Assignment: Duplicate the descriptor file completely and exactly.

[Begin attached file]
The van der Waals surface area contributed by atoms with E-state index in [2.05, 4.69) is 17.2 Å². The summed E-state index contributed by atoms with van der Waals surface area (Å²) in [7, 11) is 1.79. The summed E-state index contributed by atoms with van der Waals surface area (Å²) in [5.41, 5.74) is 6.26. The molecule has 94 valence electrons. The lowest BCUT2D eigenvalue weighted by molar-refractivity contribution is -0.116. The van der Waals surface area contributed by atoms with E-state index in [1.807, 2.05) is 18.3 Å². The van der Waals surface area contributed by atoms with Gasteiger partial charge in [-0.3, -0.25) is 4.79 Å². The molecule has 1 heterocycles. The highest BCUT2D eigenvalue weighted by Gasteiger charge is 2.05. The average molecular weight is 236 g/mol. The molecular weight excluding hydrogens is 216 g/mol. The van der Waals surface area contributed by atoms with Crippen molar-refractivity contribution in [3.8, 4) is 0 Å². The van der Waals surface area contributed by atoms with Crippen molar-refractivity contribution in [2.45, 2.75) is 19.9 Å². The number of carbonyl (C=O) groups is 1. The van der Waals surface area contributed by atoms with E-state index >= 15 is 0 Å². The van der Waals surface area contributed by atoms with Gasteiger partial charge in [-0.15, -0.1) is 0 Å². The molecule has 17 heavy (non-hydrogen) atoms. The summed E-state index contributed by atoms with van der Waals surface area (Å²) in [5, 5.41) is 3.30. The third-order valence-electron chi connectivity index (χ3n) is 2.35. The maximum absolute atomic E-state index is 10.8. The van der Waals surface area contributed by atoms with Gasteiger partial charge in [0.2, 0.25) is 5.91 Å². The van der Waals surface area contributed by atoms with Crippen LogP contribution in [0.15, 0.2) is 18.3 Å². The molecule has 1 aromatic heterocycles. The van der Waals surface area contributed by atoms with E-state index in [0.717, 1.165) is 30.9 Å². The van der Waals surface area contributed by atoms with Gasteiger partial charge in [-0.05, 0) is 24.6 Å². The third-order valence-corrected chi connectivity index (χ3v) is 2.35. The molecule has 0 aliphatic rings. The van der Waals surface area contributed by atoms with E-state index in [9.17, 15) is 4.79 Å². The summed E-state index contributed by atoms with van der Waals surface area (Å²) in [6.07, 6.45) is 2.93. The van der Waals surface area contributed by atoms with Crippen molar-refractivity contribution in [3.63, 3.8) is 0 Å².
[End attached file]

The van der Waals surface area contributed by atoms with E-state index in [2.05, 4.69) is 17.2 Å². The summed E-state index contributed by atoms with van der Waals surface area (Å²) in [7, 11) is 1.79. The summed E-state index contributed by atoms with van der Waals surface area (Å²) in [5.41, 5.74) is 6.26. The molecule has 94 valence electrons. The lowest BCUT2D eigenvalue weighted by molar-refractivity contribution is -0.116. The van der Waals surface area contributed by atoms with E-state index in [1.807, 2.05) is 18.3 Å². The van der Waals surface area contributed by atoms with Gasteiger partial charge in [-0.3, -0.25) is 4.79 Å². The molecule has 1 heterocycles. The highest BCUT2D eigenvalue weighted by Gasteiger charge is 2.05. The average molecular weight is 236 g/mol. The molecular weight excluding hydrogens is 216 g/mol. The van der Waals surface area contributed by atoms with Crippen molar-refractivity contribution in [3.8, 4) is 0 Å². The van der Waals surface area contributed by atoms with Crippen molar-refractivity contribution in [2.45, 2.75) is 19.9 Å². The number of carbonyl (C=O) groups is 1. The van der Waals surface area contributed by atoms with E-state index >= 15 is 0 Å². The van der Waals surface area contributed by atoms with Gasteiger partial charge in [-0.15, -0.1) is 0 Å². The molecule has 17 heavy (non-hydrogen) atoms. The summed E-state index contributed by atoms with van der Waals surface area (Å²) in [5, 5.41) is 3.30. The third-order valence-electron chi connectivity index (χ3n) is 2.35. The maximum absolute atomic E-state index is 10.8. The van der Waals surface area contributed by atoms with Gasteiger partial charge in [0.2, 0.25) is 5.91 Å². The van der Waals surface area contributed by atoms with Crippen LogP contribution in [0.15, 0.2) is 18.3 Å². The molecule has 1 aromatic heterocycles. The van der Waals surface area contributed by atoms with E-state index in [0.717, 1.165) is 30.9 Å². The van der Waals surface area contributed by atoms with Gasteiger partial charge in [-0.05, 0) is 24.6 Å². The third-order valence-corrected chi connectivity index (χ3v) is 2.35. The molecule has 0 aliphatic rings. The van der Waals surface area contributed by atoms with E-state index in [9.17, 15) is 4.79 Å². The summed E-state index contributed by atoms with van der Waals surface area (Å²) in [6.07, 6.45) is 2.93. The van der Waals surface area contributed by atoms with Crippen molar-refractivity contribution in [3.63, 3.8) is 0 Å².